Saturday, June 27, 2020

Tech: Fallout 76 review (Wastelanders update)

After a heated legal battle, Bethesda brought multiplayer to the Fallout series with "Fallout 76." Unfortunately, when the game was released in late 2018, it was an unfinished mess with little content and plenty of bugs.

Bethesda has worked to improve "Fallout 76" steadily in the year and a half since that rocky launch. The latest free update, "Fallout 76: Wastelanders," grafts in a new main story quest, two factions of human NPCs, and a wide variety of enemies and allies:

The update doesn't change how "Fallout 76" starts. Like most games in the series, you emerge from Vault 76 into a post-apocalyptic version of West Virginia, complete with an opening tutorial and cinematic that could have been lifted straight out of "Fallout 3." From there, you have total freedom. You can follow the main quest, group with your buddies to hunt dangerous monsters, or operate your own dive bar (or hotel, or restaurant, or convenience store) with the basebuilding system first seen in "Fallout 4."

I never played FO76 before the Wastelanders update, but I don't think I would have wanted to. Roughly half the content I've seen was either added in or substantially modified by this update - FO76 must have felt pretty barren on release day. It's also disappointing that there are still so many broken quests and crashes-to-desktop, even 18 months after launch. However, this is finally a functional multiplayer Fallout game, so if that sounds appealing to you, I think it's worth a try.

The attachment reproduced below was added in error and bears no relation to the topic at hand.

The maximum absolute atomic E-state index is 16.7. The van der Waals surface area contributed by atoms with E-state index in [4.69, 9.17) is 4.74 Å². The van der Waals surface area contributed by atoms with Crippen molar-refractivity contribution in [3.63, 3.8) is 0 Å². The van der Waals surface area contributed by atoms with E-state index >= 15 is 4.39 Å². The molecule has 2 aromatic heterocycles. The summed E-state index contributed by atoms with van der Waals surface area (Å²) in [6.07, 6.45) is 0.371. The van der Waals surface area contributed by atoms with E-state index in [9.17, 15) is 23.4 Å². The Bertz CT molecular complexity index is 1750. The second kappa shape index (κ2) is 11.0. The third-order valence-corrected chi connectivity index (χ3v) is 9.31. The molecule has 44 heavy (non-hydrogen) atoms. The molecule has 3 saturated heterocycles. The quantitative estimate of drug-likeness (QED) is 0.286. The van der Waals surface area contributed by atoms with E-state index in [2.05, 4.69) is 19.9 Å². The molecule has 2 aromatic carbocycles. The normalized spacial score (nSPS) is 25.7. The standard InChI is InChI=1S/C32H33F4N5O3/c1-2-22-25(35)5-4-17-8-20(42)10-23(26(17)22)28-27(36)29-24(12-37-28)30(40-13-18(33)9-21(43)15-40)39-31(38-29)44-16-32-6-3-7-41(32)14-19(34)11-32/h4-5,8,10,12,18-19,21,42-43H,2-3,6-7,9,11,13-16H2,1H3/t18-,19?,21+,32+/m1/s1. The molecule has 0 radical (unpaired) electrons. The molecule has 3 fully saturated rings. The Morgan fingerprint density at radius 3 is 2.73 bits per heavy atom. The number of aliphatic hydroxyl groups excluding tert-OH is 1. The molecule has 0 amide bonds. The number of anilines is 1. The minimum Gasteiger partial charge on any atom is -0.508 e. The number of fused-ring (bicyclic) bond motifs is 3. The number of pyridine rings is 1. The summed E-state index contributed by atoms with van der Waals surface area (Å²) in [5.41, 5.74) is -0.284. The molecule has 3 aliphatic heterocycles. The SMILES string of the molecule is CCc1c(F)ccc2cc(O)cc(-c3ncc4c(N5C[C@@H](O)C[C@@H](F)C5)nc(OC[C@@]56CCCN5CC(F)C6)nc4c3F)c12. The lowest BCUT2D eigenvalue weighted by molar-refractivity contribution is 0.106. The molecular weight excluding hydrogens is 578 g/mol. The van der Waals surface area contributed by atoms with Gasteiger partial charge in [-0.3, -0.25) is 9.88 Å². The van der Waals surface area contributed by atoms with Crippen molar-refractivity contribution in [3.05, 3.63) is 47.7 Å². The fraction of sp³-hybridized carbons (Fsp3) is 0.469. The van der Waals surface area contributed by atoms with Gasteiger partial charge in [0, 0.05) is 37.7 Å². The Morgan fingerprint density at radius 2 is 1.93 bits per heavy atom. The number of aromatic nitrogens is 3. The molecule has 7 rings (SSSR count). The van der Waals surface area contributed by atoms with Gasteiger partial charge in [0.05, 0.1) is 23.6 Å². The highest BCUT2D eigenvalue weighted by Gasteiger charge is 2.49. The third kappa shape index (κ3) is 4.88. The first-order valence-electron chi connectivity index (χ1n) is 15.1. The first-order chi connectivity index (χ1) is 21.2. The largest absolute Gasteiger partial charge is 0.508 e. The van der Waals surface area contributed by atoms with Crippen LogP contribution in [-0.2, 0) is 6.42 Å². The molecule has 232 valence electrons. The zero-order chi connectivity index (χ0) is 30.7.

Rating: 76/100

Sunday, June 07, 2020

Guns: Quarantine reloading tools

I usually don't have the time to handload ammunition, but there isn't much else to do right now, what with businesses shuttered due to COVID-19 and the unrest following the George Floyd tragedy. So, I decided to dig up some Unique and get to work. Here are a couple tools I've picked up since my law school days that make the job a lot easier:

RCBS 10-10 Scale (formerly made by Ohaus, now discontinued)

Ohaus used to make a nifty mechanical powder scale that could measure up to 1010 grains, more than enough for any handload. The scale had magnetic dampening and stored in a sturdy, self-contained package. For awhile RCBS put them out under its name, though they were still stamped as manufactured by Ohaus on the bottom. Alas, this scale is no longer made...I guess most people prefer electronic scales.

Lee Precision Perfect Powder Measure

I've used almost exclusively Lee Precision products to reload ammunition, because they emphasize compactness and simplicity. For example, when mounted on a small piece of wood, the Lee "Perfect Powder Measure" becomes a nice portable setup which throws reasonably consistent powder weights. It speeds up reloading immensely when you don't have to weigh every single charge.

Miscellany: Colter Co. bandanas

Nowadays, people are wearing facemasks, neck gaiters, and bandanas like extras in a Mad Max movie, so I thought it'd be a good time to plug a cool bandana designer, Colter Co. 

It's a small outfit in Oregon selling U.S.-made cotton bandanas with a wilderness survival focus. The "Stargazer," for instance, contains a neat glow-in-the-dark star chart of the night sky, complete with simple orienteering directions:

But not all Colter Co.'s bandanas are practical-minded - some are just fun, like the "Sasquatch Face Mask" bandana: